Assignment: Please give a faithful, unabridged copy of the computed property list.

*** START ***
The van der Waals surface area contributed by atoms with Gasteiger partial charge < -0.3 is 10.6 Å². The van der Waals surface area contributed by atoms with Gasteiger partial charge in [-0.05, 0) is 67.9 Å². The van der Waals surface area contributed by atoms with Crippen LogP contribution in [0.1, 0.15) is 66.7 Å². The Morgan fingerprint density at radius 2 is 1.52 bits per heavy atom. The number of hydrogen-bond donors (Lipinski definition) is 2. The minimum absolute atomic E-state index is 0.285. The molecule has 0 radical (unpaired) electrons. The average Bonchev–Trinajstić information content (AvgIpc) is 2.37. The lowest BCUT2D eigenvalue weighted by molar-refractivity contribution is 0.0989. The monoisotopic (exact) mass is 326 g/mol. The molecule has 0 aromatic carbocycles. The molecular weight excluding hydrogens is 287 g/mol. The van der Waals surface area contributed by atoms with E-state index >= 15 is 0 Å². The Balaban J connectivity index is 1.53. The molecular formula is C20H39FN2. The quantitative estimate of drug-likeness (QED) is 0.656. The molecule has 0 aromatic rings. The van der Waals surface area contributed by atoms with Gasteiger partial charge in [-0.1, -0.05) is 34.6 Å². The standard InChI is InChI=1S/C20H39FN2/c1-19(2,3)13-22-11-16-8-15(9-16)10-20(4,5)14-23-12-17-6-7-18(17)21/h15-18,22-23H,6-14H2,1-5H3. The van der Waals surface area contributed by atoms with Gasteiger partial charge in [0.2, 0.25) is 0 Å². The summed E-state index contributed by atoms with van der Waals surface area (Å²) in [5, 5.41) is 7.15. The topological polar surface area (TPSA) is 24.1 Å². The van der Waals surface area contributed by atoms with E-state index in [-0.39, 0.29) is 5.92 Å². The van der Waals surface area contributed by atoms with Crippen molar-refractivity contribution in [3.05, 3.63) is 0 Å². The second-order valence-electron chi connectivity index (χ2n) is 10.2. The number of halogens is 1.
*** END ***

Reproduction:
The van der Waals surface area contributed by atoms with Gasteiger partial charge < -0.3 is 10.6 Å². The van der Waals surface area contributed by atoms with Gasteiger partial charge in [-0.05, 0) is 67.9 Å². The van der Waals surface area contributed by atoms with Crippen LogP contribution in [0.1, 0.15) is 66.7 Å². The Morgan fingerprint density at radius 2 is 1.52 bits per heavy atom. The number of hydrogen-bond donors (Lipinski definition) is 2. The minimum absolute atomic E-state index is 0.285. The molecule has 0 radical (unpaired) electrons. The average Bonchev–Trinajstić information content (AvgIpc) is 2.37. The lowest BCUT2D eigenvalue weighted by molar-refractivity contribution is 0.0989. The monoisotopic (exact) mass is 326 g/mol. The molecule has 0 aromatic carbocycles. The molecular weight excluding hydrogens is 287 g/mol. The van der Waals surface area contributed by atoms with E-state index >= 15 is 0 Å². The Balaban J connectivity index is 1.53. The molecular formula is C20H39FN2. The quantitative estimate of drug-likeness (QED) is 0.656. The molecule has 0 aromatic rings. The van der Waals surface area contributed by atoms with Gasteiger partial charge in [-0.1, -0.05) is 34.6 Å². The standard InChI is InChI=1S/C20H39FN2/c1-19(2,3)13-22-11-16-8-15(9-16)10-20(4,5)14-23-12-17-6-7-18(17)21/h15-18,22-23H,6-14H2,1-5H3. The van der Waals surface area contributed by atoms with Gasteiger partial charge in [0.2, 0.25) is 0 Å². The summed E-state index contributed by atoms with van der Waals surface area (Å²) in [5, 5.41) is 7.15. The topological polar surface area (TPSA) is 24.1 Å². The van der Waals surface area contributed by atoms with E-state index in [-0.39, 0.29) is 5.92 Å². The van der Waals surface area contributed by atoms with Crippen molar-refractivity contribution in [3.05, 3.63) is 0 Å². The second-order valence-electron chi connectivity index (χ2n) is 10.2. The number of halogens is 1.